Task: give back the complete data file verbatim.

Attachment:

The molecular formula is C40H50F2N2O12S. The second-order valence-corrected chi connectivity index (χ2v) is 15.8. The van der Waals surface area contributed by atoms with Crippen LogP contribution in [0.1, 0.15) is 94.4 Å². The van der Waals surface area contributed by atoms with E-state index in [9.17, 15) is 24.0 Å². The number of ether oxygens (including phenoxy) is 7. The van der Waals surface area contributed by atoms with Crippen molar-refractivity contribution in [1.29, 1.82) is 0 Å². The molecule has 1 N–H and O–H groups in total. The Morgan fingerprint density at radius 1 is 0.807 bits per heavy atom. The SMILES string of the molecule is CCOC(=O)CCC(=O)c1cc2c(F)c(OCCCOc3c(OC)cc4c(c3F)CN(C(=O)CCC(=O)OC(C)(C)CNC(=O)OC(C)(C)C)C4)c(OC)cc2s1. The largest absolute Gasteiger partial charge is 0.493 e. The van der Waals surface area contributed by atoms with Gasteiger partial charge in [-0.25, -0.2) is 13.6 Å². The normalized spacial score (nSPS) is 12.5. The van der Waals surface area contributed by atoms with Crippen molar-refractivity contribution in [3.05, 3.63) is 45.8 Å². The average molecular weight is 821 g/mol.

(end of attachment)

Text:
The molecular formula is C40H50F2N2O12S. The second-order valence-corrected chi connectivity index (χ2v) is 15.8. The van der Waals surface area contributed by atoms with Crippen LogP contribution in [0.1, 0.15) is 94.4 Å². The van der Waals surface area contributed by atoms with E-state index in [9.17, 15) is 24.0 Å². The number of ether oxygens (including phenoxy) is 7. The van der Waals surface area contributed by atoms with Crippen molar-refractivity contribution in [1.29, 1.82) is 0 Å². The molecule has 1 N–H and O–H groups in total. The Morgan fingerprint density at radius 1 is 0.807 bits per heavy atom. The SMILES string of the molecule is CCOC(=O)CCC(=O)c1cc2c(F)c(OCCCOc3c(OC)cc4c(c3F)CN(C(=O)CCC(=O)OC(C)(C)CNC(=O)OC(C)(C)C)C4)c(OC)cc2s1. The largest absolute Gasteiger partial charge is 0.493 e. The van der Waals surface area contributed by atoms with Gasteiger partial charge in [-0.25, -0.2) is 13.6 Å². The normalized spacial score (nSPS) is 12.5. The van der Waals surface area contributed by atoms with Crippen molar-refractivity contribution in [3.05, 3.63) is 45.8 Å². The average molecular weight is 821 g/mol.